What does spring hold for you? Does it mean basking in the newfound sunshine and enjoying the beauty of the blossoming flowers? Or runny noses, sneezing and boxes of facial tissue? With the flowering season comes a myriad of problems for people who suffer from seasonal allergies.
An allergy is a heightened sensitivity to a foreign substance, called an allergen. Symptoms might often be confused with a common cold: runny nose, nasal congestion, itchy, puffy or watery eyes, sneezing and wheezing.
How do you tell if it is a common cold versus an allergic symptom?
With a common cold, you will have the symptoms one by one – usually starting with sneezing, followed by a runny nose and finally congestion, All of these symptoms usually last for about seven to 10 days. Symptoms are occasionally accompanied by a fever. The common cold is more prevalent during the winter months, although a person could catch it at any time of the year.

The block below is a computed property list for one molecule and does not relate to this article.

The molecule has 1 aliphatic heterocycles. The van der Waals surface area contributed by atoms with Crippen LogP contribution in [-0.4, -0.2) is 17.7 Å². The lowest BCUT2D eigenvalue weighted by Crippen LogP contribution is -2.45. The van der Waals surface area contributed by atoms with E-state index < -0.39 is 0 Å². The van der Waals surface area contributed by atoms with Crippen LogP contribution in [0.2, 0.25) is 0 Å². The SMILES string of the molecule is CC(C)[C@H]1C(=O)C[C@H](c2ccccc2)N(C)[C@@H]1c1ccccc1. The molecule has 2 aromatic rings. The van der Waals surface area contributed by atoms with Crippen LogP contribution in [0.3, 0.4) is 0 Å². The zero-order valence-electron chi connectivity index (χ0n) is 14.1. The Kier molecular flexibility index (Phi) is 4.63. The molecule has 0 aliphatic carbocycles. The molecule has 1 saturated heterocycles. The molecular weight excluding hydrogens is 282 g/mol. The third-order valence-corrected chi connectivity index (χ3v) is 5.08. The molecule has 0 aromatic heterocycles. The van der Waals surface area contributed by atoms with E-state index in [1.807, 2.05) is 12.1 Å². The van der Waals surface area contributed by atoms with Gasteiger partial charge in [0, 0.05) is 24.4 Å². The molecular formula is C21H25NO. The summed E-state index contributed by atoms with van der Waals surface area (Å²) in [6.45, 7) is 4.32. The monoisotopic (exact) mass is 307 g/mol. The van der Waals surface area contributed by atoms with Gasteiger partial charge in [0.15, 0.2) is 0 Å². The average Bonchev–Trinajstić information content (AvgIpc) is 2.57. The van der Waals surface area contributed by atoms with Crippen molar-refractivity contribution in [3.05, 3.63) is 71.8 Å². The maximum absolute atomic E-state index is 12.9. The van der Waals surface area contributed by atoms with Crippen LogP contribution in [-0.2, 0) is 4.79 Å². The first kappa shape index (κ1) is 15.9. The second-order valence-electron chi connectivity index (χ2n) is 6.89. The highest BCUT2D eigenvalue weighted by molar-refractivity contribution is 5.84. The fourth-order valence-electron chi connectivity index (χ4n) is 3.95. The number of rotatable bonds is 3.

On the other hand, seasonal allergies usually start around spring time and last until fall – the time of the year when pollen is in the air. All of the symptoms mentioned above usually occur simultaneously, and usually last as long as the person is exposed to the allergen. It is typically not accompanied by fever.
Tree pollen allergies strike in late winter to early spring, grass allergies can occur from spring through summer, and ragweed typically strikes in the fall.
What can you do to prevent or reduce symptoms associated with seasonal allergies?
Stay indoors if possible when pollen counts are high. Pollen counts tend to peak between 5:00am and 10:00am each day. (Tip: Get a four-day allergy forecast for your area online.)
There are a variety of both over-the-counter and prescription medications that can help treat symptoms of seasonal allergies. Talk to your health care provider about what might work best for you!